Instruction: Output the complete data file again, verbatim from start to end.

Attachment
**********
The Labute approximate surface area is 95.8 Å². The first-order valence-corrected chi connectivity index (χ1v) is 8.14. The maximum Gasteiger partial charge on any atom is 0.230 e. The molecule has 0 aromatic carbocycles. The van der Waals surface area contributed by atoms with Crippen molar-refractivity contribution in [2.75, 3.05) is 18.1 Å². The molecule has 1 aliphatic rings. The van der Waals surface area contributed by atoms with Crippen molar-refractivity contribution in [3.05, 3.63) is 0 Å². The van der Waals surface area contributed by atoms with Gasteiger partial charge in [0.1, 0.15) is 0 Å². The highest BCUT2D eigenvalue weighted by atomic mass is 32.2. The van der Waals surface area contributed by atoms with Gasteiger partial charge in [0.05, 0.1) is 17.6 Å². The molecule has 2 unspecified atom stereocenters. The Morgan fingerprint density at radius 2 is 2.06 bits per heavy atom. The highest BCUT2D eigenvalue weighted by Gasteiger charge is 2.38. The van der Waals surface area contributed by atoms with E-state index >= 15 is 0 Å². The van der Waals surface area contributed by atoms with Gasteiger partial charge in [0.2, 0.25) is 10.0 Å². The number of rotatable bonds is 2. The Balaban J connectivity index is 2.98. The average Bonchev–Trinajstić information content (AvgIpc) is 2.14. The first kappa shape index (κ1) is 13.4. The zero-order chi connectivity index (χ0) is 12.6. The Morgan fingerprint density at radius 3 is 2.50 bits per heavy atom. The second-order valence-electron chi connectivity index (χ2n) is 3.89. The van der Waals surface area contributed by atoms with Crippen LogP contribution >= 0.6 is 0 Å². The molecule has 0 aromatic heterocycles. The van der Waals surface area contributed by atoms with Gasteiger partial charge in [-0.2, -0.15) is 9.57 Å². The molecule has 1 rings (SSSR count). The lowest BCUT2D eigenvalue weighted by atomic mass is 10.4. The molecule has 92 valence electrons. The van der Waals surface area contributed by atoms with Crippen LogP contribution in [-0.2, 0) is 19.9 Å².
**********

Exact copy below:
The Labute approximate surface area is 95.8 Å². The first-order valence-corrected chi connectivity index (χ1v) is 8.14. The maximum Gasteiger partial charge on any atom is 0.230 e. The molecule has 0 aromatic carbocycles. The van der Waals surface area contributed by atoms with Crippen molar-refractivity contribution in [2.75, 3.05) is 18.1 Å². The molecule has 1 aliphatic rings. The van der Waals surface area contributed by atoms with Crippen molar-refractivity contribution in [3.05, 3.63) is 0 Å². The van der Waals surface area contributed by atoms with Gasteiger partial charge in [0.1, 0.15) is 0 Å². The highest BCUT2D eigenvalue weighted by atomic mass is 32.2. The van der Waals surface area contributed by atoms with Gasteiger partial charge in [0.05, 0.1) is 17.6 Å². The molecule has 2 unspecified atom stereocenters. The Morgan fingerprint density at radius 2 is 2.06 bits per heavy atom. The highest BCUT2D eigenvalue weighted by Gasteiger charge is 2.38. The van der Waals surface area contributed by atoms with E-state index >= 15 is 0 Å². The van der Waals surface area contributed by atoms with Gasteiger partial charge in [0.2, 0.25) is 10.0 Å². The number of rotatable bonds is 2. The Balaban J connectivity index is 2.98. The average Bonchev–Trinajstić information content (AvgIpc) is 2.14. The first kappa shape index (κ1) is 13.4. The zero-order chi connectivity index (χ0) is 12.6. The Morgan fingerprint density at radius 3 is 2.50 bits per heavy atom. The second-order valence-electron chi connectivity index (χ2n) is 3.89. The van der Waals surface area contributed by atoms with Crippen LogP contribution >= 0.6 is 0 Å². The molecule has 0 aromatic heterocycles. The van der Waals surface area contributed by atoms with Gasteiger partial charge in [-0.2, -0.15) is 9.57 Å². The molecule has 1 rings (SSSR count). The lowest BCUT2D eigenvalue weighted by atomic mass is 10.4. The molecule has 92 valence electrons. The van der Waals surface area contributed by atoms with Crippen LogP contribution in [-0.2, 0) is 19.9 Å².